The Most Rev. Kirill (Smirnov), Metropolitan of Kazan and Sviyazhsk, was sent to exile. He was thrown out of the train going at full speed during one of the nights.
It was a snowy winter. Metropolitan Kirill fell into a huge pile of snow and didn’t get injured. It took him a long time to get out of that pile of snow but when he did, he discovered that he was in a dense snow-covered forest with no sight of human habitation for miles. He had no other option than trying to make his way in the snow for a long time. When he was finally too tired to keep trudging, he sat on a tree stub. Cold wind chilled him to the bone, cutting into his worn-out cassock. The Metropolitan felt that he was about to freeze to death, so he started reading prayers for holy death.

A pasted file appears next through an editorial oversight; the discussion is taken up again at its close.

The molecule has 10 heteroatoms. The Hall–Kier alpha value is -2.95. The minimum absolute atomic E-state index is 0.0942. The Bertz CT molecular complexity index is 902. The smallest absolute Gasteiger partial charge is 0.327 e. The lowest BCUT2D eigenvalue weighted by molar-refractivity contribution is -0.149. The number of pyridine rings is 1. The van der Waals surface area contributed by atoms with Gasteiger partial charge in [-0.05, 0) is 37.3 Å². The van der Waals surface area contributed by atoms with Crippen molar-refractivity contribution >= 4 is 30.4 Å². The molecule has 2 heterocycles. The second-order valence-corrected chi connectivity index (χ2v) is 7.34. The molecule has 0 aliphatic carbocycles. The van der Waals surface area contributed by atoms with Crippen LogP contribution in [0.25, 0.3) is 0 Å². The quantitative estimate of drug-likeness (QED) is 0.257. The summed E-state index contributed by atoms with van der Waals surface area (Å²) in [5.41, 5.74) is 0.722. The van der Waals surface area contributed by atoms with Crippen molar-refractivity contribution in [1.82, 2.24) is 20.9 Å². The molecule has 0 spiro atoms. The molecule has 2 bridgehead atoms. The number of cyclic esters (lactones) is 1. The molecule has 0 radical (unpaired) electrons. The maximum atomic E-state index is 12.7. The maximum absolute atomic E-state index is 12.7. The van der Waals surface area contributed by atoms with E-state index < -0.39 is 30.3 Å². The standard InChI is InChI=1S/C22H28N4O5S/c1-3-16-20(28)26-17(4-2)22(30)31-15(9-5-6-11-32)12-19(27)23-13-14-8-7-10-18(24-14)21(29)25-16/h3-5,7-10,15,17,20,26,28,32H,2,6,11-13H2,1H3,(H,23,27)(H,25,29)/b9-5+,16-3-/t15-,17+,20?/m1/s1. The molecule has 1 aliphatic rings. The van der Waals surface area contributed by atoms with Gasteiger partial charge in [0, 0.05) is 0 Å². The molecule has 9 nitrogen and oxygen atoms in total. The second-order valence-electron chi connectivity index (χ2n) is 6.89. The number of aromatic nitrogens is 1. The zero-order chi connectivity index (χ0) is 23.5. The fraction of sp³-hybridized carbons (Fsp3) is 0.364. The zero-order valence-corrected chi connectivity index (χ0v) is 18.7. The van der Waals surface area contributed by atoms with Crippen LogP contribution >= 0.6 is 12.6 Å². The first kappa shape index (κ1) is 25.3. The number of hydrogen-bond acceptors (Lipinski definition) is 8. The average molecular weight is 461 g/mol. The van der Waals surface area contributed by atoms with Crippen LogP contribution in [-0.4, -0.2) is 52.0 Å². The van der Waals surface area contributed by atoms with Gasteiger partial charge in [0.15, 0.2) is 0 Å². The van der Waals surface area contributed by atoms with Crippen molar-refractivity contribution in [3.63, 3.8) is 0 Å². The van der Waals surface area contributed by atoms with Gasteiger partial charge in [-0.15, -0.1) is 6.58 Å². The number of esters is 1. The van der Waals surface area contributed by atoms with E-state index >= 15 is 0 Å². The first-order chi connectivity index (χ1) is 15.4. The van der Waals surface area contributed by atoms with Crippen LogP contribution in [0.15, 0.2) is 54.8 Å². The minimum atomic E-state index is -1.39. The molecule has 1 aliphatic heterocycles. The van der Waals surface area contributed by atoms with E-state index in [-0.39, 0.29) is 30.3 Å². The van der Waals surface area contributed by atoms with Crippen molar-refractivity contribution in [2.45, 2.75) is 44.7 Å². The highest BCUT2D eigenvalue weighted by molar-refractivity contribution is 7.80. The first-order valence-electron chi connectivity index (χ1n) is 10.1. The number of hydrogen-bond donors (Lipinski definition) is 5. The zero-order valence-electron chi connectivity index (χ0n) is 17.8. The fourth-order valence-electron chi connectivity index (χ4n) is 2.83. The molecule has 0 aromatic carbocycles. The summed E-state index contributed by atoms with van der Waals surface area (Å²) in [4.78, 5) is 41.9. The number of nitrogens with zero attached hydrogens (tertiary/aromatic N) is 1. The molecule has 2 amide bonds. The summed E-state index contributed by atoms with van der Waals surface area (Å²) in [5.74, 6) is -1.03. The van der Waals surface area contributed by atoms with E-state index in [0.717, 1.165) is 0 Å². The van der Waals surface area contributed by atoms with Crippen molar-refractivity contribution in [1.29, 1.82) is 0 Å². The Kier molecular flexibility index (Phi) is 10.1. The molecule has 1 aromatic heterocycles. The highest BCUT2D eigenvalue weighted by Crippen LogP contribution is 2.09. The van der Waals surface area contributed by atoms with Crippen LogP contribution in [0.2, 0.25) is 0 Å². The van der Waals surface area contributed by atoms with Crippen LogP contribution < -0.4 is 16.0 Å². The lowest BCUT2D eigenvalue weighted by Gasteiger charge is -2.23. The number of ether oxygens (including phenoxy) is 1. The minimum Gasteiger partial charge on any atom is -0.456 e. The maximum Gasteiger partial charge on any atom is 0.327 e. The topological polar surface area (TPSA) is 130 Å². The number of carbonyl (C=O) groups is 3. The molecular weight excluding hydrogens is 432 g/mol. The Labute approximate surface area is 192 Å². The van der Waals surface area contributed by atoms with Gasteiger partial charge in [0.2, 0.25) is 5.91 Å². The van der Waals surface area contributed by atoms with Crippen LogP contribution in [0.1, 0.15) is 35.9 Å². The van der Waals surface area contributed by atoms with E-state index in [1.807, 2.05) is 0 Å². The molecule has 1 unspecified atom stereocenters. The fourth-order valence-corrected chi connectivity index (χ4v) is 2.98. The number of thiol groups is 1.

All of a sudden, he noticed something enormously big coming at him. He realized that it was a bear.
“It’s going to eat me,” the Metropolitan thought but he was unable to move, and after all, where could he run? The bear came closer, sniffed at the sitting man, and calmly lay by his feet. The huge bear’s body emanated heat and benevolence. The bear started to roll over and showed the Metropolitan its belly. Then the bear stretched out and started snoring out loud.
The metropolitan hesitated, looking at the sleeping bear, but then, unable to tolerate the frost, he lay near the bear, close to its warm belly. The bear was breathing deeply, blowing hot air into the metropolitan’s face. At dawn, the metropolitan heard roosters at a distance. “There is a human habitation not far from here,”he thought and cautiously rose to his feet so as not to wake up the bear. However, the bear woke up, shook itself off, and ambled towards the woods struttingly. The refreshed metropolitan headed towards the rooster calls and soon reached a tiny hamlet.
From The Elders’ Lives. Parables. Compiled by D. Gritsenko